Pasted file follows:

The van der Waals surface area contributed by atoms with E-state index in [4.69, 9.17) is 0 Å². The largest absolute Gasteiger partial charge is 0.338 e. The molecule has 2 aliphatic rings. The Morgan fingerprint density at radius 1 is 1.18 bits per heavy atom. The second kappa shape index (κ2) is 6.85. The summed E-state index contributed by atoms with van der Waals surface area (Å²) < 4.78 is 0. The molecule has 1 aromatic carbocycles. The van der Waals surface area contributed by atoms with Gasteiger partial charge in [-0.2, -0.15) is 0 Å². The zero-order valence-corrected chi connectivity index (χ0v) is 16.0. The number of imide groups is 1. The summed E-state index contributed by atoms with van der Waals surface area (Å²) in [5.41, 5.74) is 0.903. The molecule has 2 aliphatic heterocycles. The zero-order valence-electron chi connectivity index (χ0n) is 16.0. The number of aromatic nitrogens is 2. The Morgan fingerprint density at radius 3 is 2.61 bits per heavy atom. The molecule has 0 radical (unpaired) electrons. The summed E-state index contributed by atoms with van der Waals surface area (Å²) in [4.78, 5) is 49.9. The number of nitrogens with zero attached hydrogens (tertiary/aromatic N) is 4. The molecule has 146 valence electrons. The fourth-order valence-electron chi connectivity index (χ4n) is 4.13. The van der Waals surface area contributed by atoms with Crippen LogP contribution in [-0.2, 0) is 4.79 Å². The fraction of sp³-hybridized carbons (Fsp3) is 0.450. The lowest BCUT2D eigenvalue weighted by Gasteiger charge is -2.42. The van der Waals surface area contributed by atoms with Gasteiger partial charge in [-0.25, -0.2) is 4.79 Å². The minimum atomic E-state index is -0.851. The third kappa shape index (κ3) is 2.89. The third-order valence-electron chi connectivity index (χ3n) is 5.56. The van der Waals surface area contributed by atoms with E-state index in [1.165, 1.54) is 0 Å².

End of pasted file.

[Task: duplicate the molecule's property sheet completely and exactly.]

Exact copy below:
The van der Waals surface area contributed by atoms with E-state index in [4.69, 9.17) is 0 Å². The largest absolute Gasteiger partial charge is 0.338 e. The molecule has 2 aliphatic rings. The Morgan fingerprint density at radius 1 is 1.18 bits per heavy atom. The second kappa shape index (κ2) is 6.85. The summed E-state index contributed by atoms with van der Waals surface area (Å²) < 4.78 is 0. The molecule has 1 aromatic carbocycles. The van der Waals surface area contributed by atoms with Gasteiger partial charge in [-0.2, -0.15) is 0 Å². The zero-order valence-corrected chi connectivity index (χ0v) is 16.0. The number of imide groups is 1. The summed E-state index contributed by atoms with van der Waals surface area (Å²) in [5.41, 5.74) is 0.903. The molecule has 2 aliphatic heterocycles. The zero-order valence-electron chi connectivity index (χ0n) is 16.0. The number of aromatic nitrogens is 2. The Morgan fingerprint density at radius 3 is 2.61 bits per heavy atom. The molecule has 0 radical (unpaired) electrons. The summed E-state index contributed by atoms with van der Waals surface area (Å²) in [4.78, 5) is 49.9. The number of nitrogens with zero attached hydrogens (tertiary/aromatic N) is 4. The molecule has 146 valence electrons. The fourth-order valence-electron chi connectivity index (χ4n) is 4.13. The van der Waals surface area contributed by atoms with Crippen LogP contribution in [-0.2, 0) is 4.79 Å². The fraction of sp³-hybridized carbons (Fsp3) is 0.450. The lowest BCUT2D eigenvalue weighted by Gasteiger charge is -2.42. The van der Waals surface area contributed by atoms with Gasteiger partial charge in [-0.25, -0.2) is 4.79 Å². The minimum atomic E-state index is -0.851. The third kappa shape index (κ3) is 2.89. The third-order valence-electron chi connectivity index (χ3n) is 5.56. The van der Waals surface area contributed by atoms with E-state index in [1.165, 1.54) is 0 Å².